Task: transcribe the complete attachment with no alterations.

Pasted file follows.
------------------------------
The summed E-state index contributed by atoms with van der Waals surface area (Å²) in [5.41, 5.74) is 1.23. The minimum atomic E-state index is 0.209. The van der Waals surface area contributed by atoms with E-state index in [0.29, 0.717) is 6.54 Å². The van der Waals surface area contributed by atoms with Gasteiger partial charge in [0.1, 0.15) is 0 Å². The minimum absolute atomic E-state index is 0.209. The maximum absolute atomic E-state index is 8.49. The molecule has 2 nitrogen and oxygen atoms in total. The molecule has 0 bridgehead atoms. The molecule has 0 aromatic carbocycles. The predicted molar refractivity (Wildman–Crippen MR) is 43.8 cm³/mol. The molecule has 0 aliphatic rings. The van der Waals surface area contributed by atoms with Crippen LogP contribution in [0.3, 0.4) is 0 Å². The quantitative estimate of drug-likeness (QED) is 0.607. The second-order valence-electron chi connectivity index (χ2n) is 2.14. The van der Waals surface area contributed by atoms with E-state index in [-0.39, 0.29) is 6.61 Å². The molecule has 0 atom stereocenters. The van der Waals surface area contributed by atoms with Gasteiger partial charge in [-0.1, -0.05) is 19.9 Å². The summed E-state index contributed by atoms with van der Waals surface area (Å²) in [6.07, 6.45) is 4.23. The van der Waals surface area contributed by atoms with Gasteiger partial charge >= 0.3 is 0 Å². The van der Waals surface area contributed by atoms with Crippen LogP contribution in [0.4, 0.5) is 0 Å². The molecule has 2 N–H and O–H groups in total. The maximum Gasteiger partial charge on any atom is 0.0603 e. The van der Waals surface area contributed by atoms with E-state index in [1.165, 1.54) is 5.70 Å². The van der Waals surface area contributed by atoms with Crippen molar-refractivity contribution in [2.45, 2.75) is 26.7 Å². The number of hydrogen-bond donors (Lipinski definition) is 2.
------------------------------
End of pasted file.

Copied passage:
The summed E-state index contributed by atoms with van der Waals surface area (Å²) in [5.41, 5.74) is 1.23. The minimum atomic E-state index is 0.209. The van der Waals surface area contributed by atoms with E-state index in [0.29, 0.717) is 6.54 Å². The van der Waals surface area contributed by atoms with Gasteiger partial charge in [0.1, 0.15) is 0 Å². The minimum absolute atomic E-state index is 0.209. The maximum absolute atomic E-state index is 8.49. The molecule has 2 nitrogen and oxygen atoms in total. The molecule has 0 bridgehead atoms. The molecule has 0 aromatic carbocycles. The predicted molar refractivity (Wildman–Crippen MR) is 43.8 cm³/mol. The molecule has 0 aliphatic rings. The van der Waals surface area contributed by atoms with Crippen LogP contribution in [0.3, 0.4) is 0 Å². The quantitative estimate of drug-likeness (QED) is 0.607. The second-order valence-electron chi connectivity index (χ2n) is 2.14. The van der Waals surface area contributed by atoms with E-state index in [-0.39, 0.29) is 6.61 Å². The molecule has 0 atom stereocenters. The van der Waals surface area contributed by atoms with Gasteiger partial charge in [-0.1, -0.05) is 19.9 Å². The summed E-state index contributed by atoms with van der Waals surface area (Å²) in [6.07, 6.45) is 4.23. The van der Waals surface area contributed by atoms with Gasteiger partial charge >= 0.3 is 0 Å². The van der Waals surface area contributed by atoms with Crippen LogP contribution in [0.4, 0.5) is 0 Å². The molecule has 2 N–H and O–H groups in total. The maximum Gasteiger partial charge on any atom is 0.0603 e. The van der Waals surface area contributed by atoms with E-state index in [1.165, 1.54) is 5.70 Å². The van der Waals surface area contributed by atoms with Crippen molar-refractivity contribution in [2.45, 2.75) is 26.7 Å². The number of hydrogen-bond donors (Lipinski definition) is 2.